Americans Have A Hard Time Telling Fact From Opinion
A new survey shows that Americans are increasingly unable to tell the difference between fact and opinion. That's a problem.
A new study from the Pew Research Center shows that Americans are increasingly unable to tell the difference between fact and opinion:
A new poll released Monday by the Pew Research Center suggests people are having difficulty telling the difference between fact and opinion.
People participating in the Pew study were provided five statements, including “spending on Social Security, Medicare and Medicaid make up the largest portion of the U.S. Federal budget,” and five opinion statements, including “Democracy is the greatest form of government.”
They were also two statements that were ambiguous.
Just 26 percent of the adults surveyed correctly identified all five factual statements as factual, according to the study.
And just 35 percent identified all five opinion statements as opinion.
Pew also found that participants “were more likely to classify both factual and opinion statements as factual when they appealed most to their side.”
Nine-in-10 Democrats correctly identified the statement “President Barack Obama was born in the United States” as factual, while only 63 percent of Republicans saw it as factual.
At the same time, 37 percent of Democrats identified the statement “increasing the federal minimum wage to $15 an hour is essential for the health of the U.S. economy” as factual and not as opinion. Only 17 percent of Republicans viewed this statement of opinion as fact.
More from the study itself:
In today’s fast-paced and complex information environment, news consumers must make rapid-fire judgments about how to internalize news-related statements – statements that often come in snippets and through pathways that provide little context. A new Pew Research Center survey of 5,035 U.S. adults examines a basic step in that process: whether members of the public can recognize news as factual – something that’s capable of being proved or disproved by objective evidence – or as an opinion that reflects the beliefs and values of whoever expressed it.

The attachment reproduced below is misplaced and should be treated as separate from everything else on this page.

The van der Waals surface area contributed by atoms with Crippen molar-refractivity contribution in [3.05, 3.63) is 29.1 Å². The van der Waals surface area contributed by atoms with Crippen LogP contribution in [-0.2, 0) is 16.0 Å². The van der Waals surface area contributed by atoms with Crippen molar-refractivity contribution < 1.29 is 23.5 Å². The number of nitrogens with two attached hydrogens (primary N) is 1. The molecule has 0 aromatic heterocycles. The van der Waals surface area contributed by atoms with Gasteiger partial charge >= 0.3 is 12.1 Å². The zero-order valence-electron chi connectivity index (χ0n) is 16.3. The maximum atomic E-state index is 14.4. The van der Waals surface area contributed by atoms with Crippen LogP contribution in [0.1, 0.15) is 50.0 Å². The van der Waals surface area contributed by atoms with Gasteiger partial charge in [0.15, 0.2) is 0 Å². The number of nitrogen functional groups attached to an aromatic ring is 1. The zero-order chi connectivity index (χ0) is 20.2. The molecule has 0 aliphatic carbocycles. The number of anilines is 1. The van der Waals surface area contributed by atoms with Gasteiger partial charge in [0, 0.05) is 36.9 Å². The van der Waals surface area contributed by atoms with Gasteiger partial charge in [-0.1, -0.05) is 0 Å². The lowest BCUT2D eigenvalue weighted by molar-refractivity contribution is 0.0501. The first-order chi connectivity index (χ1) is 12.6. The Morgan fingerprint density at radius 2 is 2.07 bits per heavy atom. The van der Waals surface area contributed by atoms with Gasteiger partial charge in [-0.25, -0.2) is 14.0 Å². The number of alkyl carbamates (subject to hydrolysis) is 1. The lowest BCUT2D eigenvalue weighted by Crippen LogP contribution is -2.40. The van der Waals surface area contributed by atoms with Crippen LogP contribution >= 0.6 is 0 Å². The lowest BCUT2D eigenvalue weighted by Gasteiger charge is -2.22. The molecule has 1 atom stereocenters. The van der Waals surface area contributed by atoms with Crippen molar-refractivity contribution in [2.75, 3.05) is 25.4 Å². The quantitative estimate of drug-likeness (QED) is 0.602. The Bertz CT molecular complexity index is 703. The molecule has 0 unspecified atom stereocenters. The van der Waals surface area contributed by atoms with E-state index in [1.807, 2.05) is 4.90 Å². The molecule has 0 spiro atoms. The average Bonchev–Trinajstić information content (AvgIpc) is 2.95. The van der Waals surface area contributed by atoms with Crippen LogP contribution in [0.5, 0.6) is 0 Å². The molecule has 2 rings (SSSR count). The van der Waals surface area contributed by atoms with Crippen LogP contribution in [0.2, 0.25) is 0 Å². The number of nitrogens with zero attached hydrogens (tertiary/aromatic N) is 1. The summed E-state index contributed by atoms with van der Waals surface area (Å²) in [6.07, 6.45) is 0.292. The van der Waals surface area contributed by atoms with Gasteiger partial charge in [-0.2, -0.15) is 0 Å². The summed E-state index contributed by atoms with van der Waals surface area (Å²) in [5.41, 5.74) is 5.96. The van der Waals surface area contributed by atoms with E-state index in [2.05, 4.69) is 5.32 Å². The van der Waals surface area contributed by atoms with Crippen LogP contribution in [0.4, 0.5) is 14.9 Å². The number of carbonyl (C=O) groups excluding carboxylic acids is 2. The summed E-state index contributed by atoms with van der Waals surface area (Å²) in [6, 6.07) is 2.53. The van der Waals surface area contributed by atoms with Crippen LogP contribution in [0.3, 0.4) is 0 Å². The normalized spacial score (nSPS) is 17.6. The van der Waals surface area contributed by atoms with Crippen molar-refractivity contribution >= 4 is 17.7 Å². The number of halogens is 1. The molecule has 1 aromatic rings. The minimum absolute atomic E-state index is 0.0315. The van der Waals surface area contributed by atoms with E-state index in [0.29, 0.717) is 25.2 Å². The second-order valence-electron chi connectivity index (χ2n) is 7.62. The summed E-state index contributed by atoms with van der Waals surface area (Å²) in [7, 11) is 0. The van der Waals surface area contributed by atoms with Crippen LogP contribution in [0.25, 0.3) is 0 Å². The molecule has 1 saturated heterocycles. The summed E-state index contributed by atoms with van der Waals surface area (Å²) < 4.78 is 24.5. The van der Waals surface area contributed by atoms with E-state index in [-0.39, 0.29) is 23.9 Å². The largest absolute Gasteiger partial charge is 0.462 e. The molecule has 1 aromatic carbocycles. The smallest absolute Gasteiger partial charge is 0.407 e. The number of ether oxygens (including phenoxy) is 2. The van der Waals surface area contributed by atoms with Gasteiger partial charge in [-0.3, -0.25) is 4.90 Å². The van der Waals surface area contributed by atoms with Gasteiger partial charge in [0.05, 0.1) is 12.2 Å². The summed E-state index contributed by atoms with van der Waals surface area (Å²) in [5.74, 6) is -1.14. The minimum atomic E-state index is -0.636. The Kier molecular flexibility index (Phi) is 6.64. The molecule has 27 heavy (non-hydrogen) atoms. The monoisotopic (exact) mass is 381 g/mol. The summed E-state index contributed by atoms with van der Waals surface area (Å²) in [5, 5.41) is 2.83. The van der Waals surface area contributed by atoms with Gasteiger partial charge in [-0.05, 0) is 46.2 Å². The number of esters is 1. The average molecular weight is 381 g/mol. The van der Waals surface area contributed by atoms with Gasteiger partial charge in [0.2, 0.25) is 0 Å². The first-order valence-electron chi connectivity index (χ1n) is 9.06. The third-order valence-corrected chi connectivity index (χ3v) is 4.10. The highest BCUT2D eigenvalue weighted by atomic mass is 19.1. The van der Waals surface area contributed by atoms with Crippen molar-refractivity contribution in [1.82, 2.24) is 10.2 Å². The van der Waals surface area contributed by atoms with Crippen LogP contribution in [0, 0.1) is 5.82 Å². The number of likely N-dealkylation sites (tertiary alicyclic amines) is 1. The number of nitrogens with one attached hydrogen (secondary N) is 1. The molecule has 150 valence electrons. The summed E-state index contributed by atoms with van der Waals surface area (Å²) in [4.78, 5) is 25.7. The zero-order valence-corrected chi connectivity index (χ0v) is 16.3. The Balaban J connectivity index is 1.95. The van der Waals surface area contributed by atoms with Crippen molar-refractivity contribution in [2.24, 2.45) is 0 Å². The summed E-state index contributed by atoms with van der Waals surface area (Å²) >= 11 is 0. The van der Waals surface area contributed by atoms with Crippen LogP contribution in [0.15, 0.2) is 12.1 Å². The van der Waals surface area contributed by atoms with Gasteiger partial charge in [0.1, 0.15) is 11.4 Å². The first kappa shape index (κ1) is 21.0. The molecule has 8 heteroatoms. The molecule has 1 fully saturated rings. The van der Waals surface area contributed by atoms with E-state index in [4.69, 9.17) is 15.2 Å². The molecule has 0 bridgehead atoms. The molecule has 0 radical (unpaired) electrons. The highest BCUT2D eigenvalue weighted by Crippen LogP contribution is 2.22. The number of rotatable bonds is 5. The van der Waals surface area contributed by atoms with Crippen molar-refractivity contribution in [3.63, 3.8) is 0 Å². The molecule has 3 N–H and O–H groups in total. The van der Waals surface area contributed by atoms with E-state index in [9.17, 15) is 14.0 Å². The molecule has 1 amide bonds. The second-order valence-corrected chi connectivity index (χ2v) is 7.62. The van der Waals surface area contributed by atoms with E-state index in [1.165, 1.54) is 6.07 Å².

The findings from the survey, conducted between Feb. 22 and March 8, 2018, reveal that even this basic task presents a challenge. The main portion of the study, which measured the public’s ability to distinguish between five factual statements and five opinion statements, found that a majority of Americans correctly identified at least three of the five statements in each set. But this result is only a little better than random guesses. Far fewer Americans got all five correct, and roughly a quarter got most or all wrong. Even more revealing is that certain Americans do far better at parsing through this content than others. Those with high political awareness, those who are very digitally savvy and those who place high levels of trust in the news media are better able than others to accurately identify news-related statements as factual or opinion.
For example, 36% of Americans with high levels of political awareness (those who are knowledgeable about politics and regularly get political news) correctly identified all five factual news statements, compared with about half as many (17%) of those with low political awareness. Similarly, 44% of the very digitally savvy (those who are highly confident in using digital devices and regularly use the internet) identified all five opinion statements correctly versus 21% of those who are not as technologically savvy. And though political awareness and digital savviness are related to education in predictable ways, these relationships persist even when accounting for an individual’s education level.
Trust in those who do the reporting also matters in how that statement is interpreted. Almost four-in-ten Americans who have a lot of trust in the information from national news organizations (39%) correctly identified all five factual statements, compared with 18% of those who have not much or no trust. However, one other trait related to news habits – the public’s level of interest in news – does not show much difference.
In addition to political awareness, party identification plays a role in how Americans differentiate between factual and opinion news statements. Both Republicans and Democrats show a propensity to be influenced by which side of the aisle a statement appeals to most. For example, members of each political party were more likely to label both factual and opinion statements as factual when they appealed more to their political side.
At this point, then, the U.S. is not completely detached from what is factual and what is not. But with the vast majority of Americans getting at least some news online, gaps across population groups in the ability to sort news correctly raise caution. Amid the massive array of content that flows through the digital space hourly, the brief dips into and out of news and the country’s heightened political divisiveness, the ability and motivation to quickly sort news correctly is all the more critical.